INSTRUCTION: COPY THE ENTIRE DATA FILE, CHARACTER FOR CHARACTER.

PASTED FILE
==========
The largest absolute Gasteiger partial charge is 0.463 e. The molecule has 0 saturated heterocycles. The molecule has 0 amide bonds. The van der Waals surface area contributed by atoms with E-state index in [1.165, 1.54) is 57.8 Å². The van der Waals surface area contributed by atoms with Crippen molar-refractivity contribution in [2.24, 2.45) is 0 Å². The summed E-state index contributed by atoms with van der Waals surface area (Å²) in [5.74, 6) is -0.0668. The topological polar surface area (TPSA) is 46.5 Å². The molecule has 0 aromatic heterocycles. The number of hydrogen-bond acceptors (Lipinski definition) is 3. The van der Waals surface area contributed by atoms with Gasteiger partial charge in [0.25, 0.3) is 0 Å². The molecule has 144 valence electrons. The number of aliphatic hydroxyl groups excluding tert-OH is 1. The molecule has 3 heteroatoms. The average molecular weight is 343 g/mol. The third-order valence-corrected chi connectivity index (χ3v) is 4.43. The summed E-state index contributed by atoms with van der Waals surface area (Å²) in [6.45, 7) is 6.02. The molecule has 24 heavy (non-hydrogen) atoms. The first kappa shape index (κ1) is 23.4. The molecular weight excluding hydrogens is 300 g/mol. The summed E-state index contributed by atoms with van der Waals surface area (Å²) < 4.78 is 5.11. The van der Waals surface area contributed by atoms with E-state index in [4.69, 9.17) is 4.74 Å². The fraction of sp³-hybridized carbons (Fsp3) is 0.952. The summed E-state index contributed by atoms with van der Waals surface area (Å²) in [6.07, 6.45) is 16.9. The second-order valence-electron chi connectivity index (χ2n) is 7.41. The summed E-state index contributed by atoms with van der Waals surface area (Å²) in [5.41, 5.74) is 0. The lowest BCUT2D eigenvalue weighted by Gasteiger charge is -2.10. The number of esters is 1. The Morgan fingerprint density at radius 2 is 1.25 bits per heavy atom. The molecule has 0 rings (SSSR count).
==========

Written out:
The largest absolute Gasteiger partial charge is 0.463 e. The molecule has 0 saturated heterocycles. The molecule has 0 amide bonds. The van der Waals surface area contributed by atoms with E-state index in [1.165, 1.54) is 57.8 Å². The van der Waals surface area contributed by atoms with Crippen molar-refractivity contribution in [2.24, 2.45) is 0 Å². The summed E-state index contributed by atoms with van der Waals surface area (Å²) in [5.74, 6) is -0.0668. The topological polar surface area (TPSA) is 46.5 Å². The molecule has 0 aromatic heterocycles. The number of hydrogen-bond acceptors (Lipinski definition) is 3. The van der Waals surface area contributed by atoms with Gasteiger partial charge in [0.25, 0.3) is 0 Å². The molecule has 144 valence electrons. The number of aliphatic hydroxyl groups excluding tert-OH is 1. The molecule has 3 heteroatoms. The average molecular weight is 343 g/mol. The third-order valence-corrected chi connectivity index (χ3v) is 4.43. The summed E-state index contributed by atoms with van der Waals surface area (Å²) in [6.45, 7) is 6.02. The molecule has 24 heavy (non-hydrogen) atoms. The first kappa shape index (κ1) is 23.4. The molecular weight excluding hydrogens is 300 g/mol. The summed E-state index contributed by atoms with van der Waals surface area (Å²) < 4.78 is 5.11. The van der Waals surface area contributed by atoms with E-state index in [4.69, 9.17) is 4.74 Å². The fraction of sp³-hybridized carbons (Fsp3) is 0.952. The summed E-state index contributed by atoms with van der Waals surface area (Å²) in [6.07, 6.45) is 16.9. The second-order valence-electron chi connectivity index (χ2n) is 7.41. The summed E-state index contributed by atoms with van der Waals surface area (Å²) in [5.41, 5.74) is 0. The lowest BCUT2D eigenvalue weighted by Gasteiger charge is -2.10. The number of esters is 1. The Morgan fingerprint density at radius 2 is 1.25 bits per heavy atom. The molecule has 0 rings (SSSR count).